When two molecules’ atoms are arranged in the exact opposite way, so that they actually look the same in the mirror, we call them enantiomers. To be an enantiomer the atoms swap positions around a central carbon called an asymmetric carbon. At this point you may be thinking: “How on earth did anyone in the right mind figure this stuff out when they can’t even see them!?” Well, in the case of enantiomers scientists used the properties of light. Apparently, when you shine light at structures that are invisible to the naked eye, light rotates, and rotating light is something that can be seen. Thus, even though a molecule has the same molecular formula, swapping positions with different groups of atoms to create a mirror image can drastically affect how light rotates through it. The term mirror image refers to the result of the swapping groups of atoms (functional groups; see below) around a center carbon and can be captured in one concept called chirality. For example, a metal rod would not be considered chiral because its appearance in a mirror would look the same. However, consider the threads on a screw. Rotating the threads to the right would appear as if you were rotating the screw to the left in the mirror, this effect could be described as chiral.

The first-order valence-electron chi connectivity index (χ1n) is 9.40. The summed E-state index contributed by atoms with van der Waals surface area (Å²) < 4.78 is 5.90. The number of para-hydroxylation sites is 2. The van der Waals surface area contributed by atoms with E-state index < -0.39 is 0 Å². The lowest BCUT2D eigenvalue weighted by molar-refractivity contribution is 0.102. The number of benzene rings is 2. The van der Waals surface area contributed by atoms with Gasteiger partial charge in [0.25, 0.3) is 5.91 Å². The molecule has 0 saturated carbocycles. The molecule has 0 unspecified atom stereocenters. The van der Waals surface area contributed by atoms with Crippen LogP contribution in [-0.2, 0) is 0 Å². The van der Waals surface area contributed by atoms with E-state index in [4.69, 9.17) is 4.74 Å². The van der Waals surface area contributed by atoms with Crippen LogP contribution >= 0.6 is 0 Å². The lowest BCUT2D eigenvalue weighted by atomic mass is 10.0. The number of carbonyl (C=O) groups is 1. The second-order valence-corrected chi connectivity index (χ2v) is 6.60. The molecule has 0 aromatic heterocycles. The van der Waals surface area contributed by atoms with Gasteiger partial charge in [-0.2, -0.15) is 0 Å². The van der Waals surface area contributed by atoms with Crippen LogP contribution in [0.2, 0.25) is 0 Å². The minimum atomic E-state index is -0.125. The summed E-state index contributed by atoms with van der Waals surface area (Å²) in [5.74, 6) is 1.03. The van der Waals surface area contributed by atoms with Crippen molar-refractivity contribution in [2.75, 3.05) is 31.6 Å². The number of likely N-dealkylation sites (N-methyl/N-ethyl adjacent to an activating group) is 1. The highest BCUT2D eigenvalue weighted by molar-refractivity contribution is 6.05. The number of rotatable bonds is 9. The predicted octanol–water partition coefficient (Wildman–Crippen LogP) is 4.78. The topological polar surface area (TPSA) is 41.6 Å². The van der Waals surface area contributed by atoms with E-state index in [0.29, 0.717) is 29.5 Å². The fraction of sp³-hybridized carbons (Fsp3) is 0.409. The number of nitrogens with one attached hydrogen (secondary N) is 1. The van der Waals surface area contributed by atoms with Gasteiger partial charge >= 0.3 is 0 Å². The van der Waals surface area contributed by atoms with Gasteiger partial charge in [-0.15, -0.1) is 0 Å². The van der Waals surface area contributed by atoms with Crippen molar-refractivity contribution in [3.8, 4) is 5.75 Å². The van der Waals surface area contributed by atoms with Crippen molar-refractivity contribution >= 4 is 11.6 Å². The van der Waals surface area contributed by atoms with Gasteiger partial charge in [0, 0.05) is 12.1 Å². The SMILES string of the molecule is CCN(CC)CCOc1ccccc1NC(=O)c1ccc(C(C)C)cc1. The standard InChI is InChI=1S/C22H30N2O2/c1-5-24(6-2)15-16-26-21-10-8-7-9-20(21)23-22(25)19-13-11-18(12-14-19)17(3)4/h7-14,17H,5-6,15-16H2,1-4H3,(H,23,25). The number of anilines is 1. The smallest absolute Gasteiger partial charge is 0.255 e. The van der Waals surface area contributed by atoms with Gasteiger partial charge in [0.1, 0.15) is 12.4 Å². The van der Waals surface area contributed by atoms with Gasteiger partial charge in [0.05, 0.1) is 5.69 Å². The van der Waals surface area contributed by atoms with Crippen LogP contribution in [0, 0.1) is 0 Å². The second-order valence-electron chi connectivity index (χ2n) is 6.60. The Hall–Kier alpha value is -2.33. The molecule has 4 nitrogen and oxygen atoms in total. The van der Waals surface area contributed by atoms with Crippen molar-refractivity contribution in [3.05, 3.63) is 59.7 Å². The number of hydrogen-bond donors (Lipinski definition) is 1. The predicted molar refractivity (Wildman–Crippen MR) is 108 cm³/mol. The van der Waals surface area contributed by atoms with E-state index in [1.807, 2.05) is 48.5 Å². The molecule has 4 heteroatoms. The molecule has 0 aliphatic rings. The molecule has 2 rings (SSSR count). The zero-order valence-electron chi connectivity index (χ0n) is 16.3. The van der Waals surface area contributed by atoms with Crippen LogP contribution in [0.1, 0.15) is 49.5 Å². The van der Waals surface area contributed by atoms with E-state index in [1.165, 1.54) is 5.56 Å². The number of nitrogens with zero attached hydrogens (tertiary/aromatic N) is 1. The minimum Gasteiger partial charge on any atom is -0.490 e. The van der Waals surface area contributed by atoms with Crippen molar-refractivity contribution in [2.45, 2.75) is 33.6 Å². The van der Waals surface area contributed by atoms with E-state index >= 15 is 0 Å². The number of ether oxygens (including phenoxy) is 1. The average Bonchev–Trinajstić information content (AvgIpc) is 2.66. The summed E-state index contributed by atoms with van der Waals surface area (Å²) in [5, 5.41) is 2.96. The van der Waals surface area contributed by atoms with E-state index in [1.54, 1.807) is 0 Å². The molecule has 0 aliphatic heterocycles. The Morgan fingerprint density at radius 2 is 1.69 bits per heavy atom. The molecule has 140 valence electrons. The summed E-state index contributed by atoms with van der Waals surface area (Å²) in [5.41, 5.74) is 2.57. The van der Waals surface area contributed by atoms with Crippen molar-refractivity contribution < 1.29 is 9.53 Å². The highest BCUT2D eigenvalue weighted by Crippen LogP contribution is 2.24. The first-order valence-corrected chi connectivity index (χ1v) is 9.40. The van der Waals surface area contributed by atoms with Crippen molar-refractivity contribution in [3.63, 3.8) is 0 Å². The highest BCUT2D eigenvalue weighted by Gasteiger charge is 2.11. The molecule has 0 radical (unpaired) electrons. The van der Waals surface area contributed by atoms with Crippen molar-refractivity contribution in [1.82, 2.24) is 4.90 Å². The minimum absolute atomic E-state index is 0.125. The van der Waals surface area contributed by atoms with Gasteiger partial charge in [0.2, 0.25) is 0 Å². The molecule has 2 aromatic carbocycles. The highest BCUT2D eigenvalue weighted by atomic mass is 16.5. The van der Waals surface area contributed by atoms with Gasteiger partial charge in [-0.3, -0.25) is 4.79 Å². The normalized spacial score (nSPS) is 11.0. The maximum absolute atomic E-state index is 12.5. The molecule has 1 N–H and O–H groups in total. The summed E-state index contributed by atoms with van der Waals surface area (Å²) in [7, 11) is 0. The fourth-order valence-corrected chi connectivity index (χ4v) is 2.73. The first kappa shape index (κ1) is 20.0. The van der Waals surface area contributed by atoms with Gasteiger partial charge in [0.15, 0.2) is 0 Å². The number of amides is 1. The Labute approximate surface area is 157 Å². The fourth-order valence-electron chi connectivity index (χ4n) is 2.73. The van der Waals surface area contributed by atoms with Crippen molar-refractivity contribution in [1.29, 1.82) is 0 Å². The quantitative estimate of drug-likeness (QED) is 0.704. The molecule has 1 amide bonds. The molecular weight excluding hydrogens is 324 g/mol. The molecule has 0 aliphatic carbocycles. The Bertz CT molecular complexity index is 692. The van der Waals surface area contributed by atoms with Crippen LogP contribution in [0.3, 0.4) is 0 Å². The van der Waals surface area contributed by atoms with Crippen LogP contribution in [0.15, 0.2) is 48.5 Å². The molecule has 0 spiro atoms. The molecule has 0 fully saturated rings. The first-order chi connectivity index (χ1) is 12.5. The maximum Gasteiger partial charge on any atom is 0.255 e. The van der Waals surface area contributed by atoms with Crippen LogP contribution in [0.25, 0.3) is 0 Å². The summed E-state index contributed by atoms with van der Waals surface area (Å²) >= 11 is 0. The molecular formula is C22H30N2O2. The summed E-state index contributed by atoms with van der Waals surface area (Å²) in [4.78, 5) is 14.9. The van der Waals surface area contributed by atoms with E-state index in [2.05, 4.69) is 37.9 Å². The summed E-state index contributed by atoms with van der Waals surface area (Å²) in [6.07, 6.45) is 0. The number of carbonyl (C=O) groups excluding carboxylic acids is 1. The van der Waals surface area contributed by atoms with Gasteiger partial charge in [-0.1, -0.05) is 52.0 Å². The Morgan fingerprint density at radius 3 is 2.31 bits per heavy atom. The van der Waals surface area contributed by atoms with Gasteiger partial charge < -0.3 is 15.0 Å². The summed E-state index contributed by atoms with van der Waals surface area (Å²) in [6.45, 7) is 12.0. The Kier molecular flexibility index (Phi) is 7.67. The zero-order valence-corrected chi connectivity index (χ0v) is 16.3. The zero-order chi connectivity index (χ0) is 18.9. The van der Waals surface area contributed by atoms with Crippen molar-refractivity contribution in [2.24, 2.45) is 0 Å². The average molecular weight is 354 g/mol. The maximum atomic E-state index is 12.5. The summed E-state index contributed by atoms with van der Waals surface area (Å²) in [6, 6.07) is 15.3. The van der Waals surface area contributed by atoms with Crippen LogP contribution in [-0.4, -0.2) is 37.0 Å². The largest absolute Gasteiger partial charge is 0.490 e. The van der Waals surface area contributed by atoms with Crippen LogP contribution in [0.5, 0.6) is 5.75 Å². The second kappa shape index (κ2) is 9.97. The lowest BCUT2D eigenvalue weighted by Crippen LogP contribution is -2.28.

In chemistry, a chiral molecule can exist in two forms, described as non-superimposable mirror images, and these two forms are called enantiomers. Non-superimposable mean that if you tried to stack images of the two molecules on top of each other they would not line up. Consider your hands, they are mirror images of each other but they do not stack on top of each other. Pairs of enantiomers will rotate light either clockwise (to the right) or counterclockwise (to the left). Initially, clockwise rotations (right) were described as dextrorotary (d) and counterclockwise rotation (left) as levorotary (l). This nomenclature evolved to the capitol D and capitol L system. Once a structure has been identified, determining which way light will rotate is determined using the Cahn-Ingold-Prelog (CIP) system which uses R (clockwise) and S (counterclockwise) nomenclature. The CIP system assigns priority based on atomic numbers to help determine the rotation (I > Br > Cl > S > P > F > O > N > C > H).
The final group of stereoisomers are diastereomers which are very similar to enantiomers except that they contain more than one asymmetric carbon. This property makes it impossible for them to form mirror images.